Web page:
I've just come back from escaping the dust, trash-ridden roads and overwhelming smog of Kathmandu, returning with good pictures and words (yeah almost).
As I have mentioned earlier, my family and I had gone on a five-day trip to Pokhara for the Dashain holidays. It was a blast.
Well, for those of you who don't know, Pokhara is the second largest city in Nepal. It boasts Fewa Lake, rolling rice fields, a stunning panorama of the Annapurna mountain range, and more settings should you venture deeper.
We set out in the 7AM chill of the outside world, hearts and souls set for the long road to adventure ahead. Clutching a pillow (because leaning on the cold, hard steel of the van window frame is too mainstream), shivering in my jacket, I looked forward to new sights and things to experience.
The highways were athletic, our driver was fast, and the mountain courses would gather our gasps when we would look down on the fields, houses and valleys.
Close to three hours into the trip, we were caught up in a traffic jam, and remained there for about 30 minutes. Normally in Kathmandu you don't get into 30-minute traffic jams, and word passed from driver to driver about a collision some kilometres away. I then thumbed through the Where's Wally (Where's Waldo is the American version which I'm used to) travel edition and got kind of bored and looked at Wreck This Journal: Everywhere instead. There were also many curious things I saw through the glass during the jam, such as gravel-making machines, Drogba jerseys, milk deliveries in metal jars, and guys drinking from a hose on the side of the road.
|Two kids playing with a wheelbarrow. Joy can come from an array of things!|
Later on, we drove to the heart of all the traffic, and saw two buses scarred by a staggering collision. My sister said she saw blood on the seats. We found out from the newspapers after that there were five casualties. How tragic and sad.
|Ah the nostalgia... |
Before we moved to Kathmandu, I would always ride the bus with my parents to MAPE activities in my school and other agendas. It was sure a lot of fun, and I miss it now.
After four more hours of daydreaming and listening to music, our little party landed on the lake city of Pokhara.
Our lodging was just at the right bar for travellers like me, like it wasn't too shabby with the structures crumbling, and it wasn't too plush with so much plushness that you could drown (aha no pictures from me). There was a too-high flatscreen, but it was a flatscreen nonetheless, so I got hooked on 'Everybody Hates Chris' and 'Growing Up Fisher' and had to painfully crane my head from the waterbed next to my parent's queen-sized to watch NCIS: Los Angeles and Blacklist before I went to sleep.
|I love this shot :DD But the Fewa lake was quite green and murky and I don't know how the heck I got this one xD|
The next day, we went to this waterfall tourist spot called Devi's Falls. I'm not even sure if that's the way they actually spell it, but as the story goes, there was a Swiss lady called Mrs. Davis who fell down the waterfall fifty years ago and consequently the place was named after her. Don't ask me how the spelling turned out that way XD
All in all, I'd say as a natural spectacle this waterfall is breathtaking. You could spend hours just watching the mass of white splash down over and over (someone needs to make a gif of this tho), observe the fringes of the shelf being overwhelmed by elevated waves and see how far you can try finding where all the water goes down the dark ravine without hauling yourself over the blue fence. Dad and I also discovered some pigeons hiding in cracks and brown lizards atop ferns growing on the edges of the precipice because of the spray.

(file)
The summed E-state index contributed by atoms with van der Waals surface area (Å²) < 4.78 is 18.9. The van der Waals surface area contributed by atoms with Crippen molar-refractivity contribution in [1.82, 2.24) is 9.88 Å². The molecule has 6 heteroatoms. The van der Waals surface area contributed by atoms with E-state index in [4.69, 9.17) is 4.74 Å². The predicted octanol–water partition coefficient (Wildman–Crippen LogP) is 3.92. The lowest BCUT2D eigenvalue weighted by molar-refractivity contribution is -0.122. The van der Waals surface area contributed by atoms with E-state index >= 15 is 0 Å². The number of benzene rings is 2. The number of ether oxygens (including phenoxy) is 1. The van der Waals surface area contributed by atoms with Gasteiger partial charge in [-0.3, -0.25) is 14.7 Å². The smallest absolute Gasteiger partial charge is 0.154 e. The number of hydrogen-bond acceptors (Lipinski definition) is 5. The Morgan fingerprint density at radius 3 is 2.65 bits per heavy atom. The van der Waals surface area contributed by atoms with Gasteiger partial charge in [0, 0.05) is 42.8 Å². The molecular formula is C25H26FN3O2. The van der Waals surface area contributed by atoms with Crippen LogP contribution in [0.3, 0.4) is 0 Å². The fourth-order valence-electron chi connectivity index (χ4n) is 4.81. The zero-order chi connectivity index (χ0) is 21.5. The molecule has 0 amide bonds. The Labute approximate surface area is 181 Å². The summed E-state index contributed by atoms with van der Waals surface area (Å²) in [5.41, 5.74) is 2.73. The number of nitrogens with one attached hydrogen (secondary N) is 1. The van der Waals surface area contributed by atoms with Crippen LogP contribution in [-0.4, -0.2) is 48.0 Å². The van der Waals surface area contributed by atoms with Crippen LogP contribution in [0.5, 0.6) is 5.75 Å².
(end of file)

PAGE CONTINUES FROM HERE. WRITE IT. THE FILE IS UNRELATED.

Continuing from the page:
But for the tourism aspect? Lol, no…. There are shops outside as strategic tourist traps and it kinda lowers the charm of the falls, the way down and the platforms for seeing the falls are really unpleasant with irregular ground, poles sticking out every which way and it has no trashbins I guess, and the new statue things in Nepali fashion where you can stick your head in from behind so it seems like the statue's body is yours is just plain weird. I went there three years ago, and it still is pretty much the same.
|The sight of this October waterfall is worth it, anyway.|
In front of their little craft centre, ladies sat spinning sheep wool in wooden spools as fast as you could say Mourinho punches Wenger (okay, saying that isn't really fast but I think you get what I mean if you imagine Mourinho actually doing that).
Inside, you could accidentally step on a ball of yarn or a piece of wood because the ladies weaving intricate mats are so focused on making their fingers dance. Their loom is amazing, though. And their yarn is fluffy ^_^
Outside, a bubbly little kid called Tenzin ran along with my brother and a dog which looked suspiciously Shih Tzu. I gave him my loom band, to accompany a watch drawn over his wrist, and some other kindergarten words tattooed on. His smile only grew brighter.
|Cool looms, cool yak, and this lady was cool too because Katrina Kaif was her fav actress.|
Hmm. This concludes part one about my trip; I'm breaking it up as there are many photos and this is my first time writing a travel post, I suppose! So you can leave this blog now and snuggle yourself under some warm blankets, after all, winter is taking wing in the Northern Hemisphere and why are you still up and reading this.
|Shah Rukh Khan is everywherrrrrrre|
You didn't expect this, didn't you. Well, expect the unexpected and don't underestimate the power of a common man!! Heyyyy yahhh!!!! lol I really need sleep